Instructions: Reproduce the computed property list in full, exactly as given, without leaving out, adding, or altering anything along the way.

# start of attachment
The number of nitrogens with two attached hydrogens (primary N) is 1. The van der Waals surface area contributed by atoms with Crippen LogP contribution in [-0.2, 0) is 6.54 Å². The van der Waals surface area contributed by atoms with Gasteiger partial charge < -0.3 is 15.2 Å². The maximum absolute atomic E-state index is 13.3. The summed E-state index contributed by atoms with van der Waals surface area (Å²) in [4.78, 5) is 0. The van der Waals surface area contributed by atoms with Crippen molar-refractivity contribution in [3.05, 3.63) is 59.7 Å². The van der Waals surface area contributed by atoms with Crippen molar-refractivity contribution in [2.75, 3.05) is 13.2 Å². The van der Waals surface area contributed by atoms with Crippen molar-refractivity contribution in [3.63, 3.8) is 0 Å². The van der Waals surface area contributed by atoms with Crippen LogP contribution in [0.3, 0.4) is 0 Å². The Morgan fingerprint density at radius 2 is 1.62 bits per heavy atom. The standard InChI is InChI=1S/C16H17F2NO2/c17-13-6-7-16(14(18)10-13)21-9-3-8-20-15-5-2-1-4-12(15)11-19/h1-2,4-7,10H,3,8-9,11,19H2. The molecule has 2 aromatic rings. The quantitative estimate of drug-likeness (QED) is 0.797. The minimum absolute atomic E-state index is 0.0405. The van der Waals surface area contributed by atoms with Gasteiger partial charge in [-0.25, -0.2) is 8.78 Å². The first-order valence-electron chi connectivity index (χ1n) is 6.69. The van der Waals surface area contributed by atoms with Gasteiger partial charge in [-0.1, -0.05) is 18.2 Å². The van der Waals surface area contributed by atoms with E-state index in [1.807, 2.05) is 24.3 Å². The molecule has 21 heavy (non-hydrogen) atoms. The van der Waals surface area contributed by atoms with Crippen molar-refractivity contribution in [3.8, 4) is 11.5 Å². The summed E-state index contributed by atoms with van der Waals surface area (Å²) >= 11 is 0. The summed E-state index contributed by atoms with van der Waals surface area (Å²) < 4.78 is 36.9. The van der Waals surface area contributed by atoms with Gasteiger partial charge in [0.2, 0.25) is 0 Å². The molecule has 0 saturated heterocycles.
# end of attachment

The number of nitrogens with two attached hydrogens (primary N) is 1. The van der Waals surface area contributed by atoms with Crippen LogP contribution in [-0.2, 0) is 6.54 Å². The van der Waals surface area contributed by atoms with Gasteiger partial charge < -0.3 is 15.2 Å². The maximum absolute atomic E-state index is 13.3. The summed E-state index contributed by atoms with van der Waals surface area (Å²) in [4.78, 5) is 0. The van der Waals surface area contributed by atoms with Crippen molar-refractivity contribution in [3.05, 3.63) is 59.7 Å². The van der Waals surface area contributed by atoms with Crippen molar-refractivity contribution in [2.75, 3.05) is 13.2 Å². The van der Waals surface area contributed by atoms with Crippen molar-refractivity contribution in [3.63, 3.8) is 0 Å². The van der Waals surface area contributed by atoms with Crippen LogP contribution in [0.3, 0.4) is 0 Å². The Morgan fingerprint density at radius 2 is 1.62 bits per heavy atom. The standard InChI is InChI=1S/C16H17F2NO2/c17-13-6-7-16(14(18)10-13)21-9-3-8-20-15-5-2-1-4-12(15)11-19/h1-2,4-7,10H,3,8-9,11,19H2. The molecule has 2 aromatic rings. The quantitative estimate of drug-likeness (QED) is 0.797. The minimum absolute atomic E-state index is 0.0405. The van der Waals surface area contributed by atoms with Gasteiger partial charge in [-0.25, -0.2) is 8.78 Å². The first-order valence-electron chi connectivity index (χ1n) is 6.69. The van der Waals surface area contributed by atoms with Gasteiger partial charge in [-0.1, -0.05) is 18.2 Å². The van der Waals surface area contributed by atoms with E-state index in [1.807, 2.05) is 24.3 Å². The molecule has 21 heavy (non-hydrogen) atoms. The van der Waals surface area contributed by atoms with Crippen molar-refractivity contribution in [3.8, 4) is 11.5 Å². The summed E-state index contributed by atoms with van der Waals surface area (Å²) >= 11 is 0. The summed E-state index contributed by atoms with van der Waals surface area (Å²) < 4.78 is 36.9. The van der Waals surface area contributed by atoms with Gasteiger partial charge in [0.2, 0.25) is 0 Å². The molecule has 0 saturated heterocycles.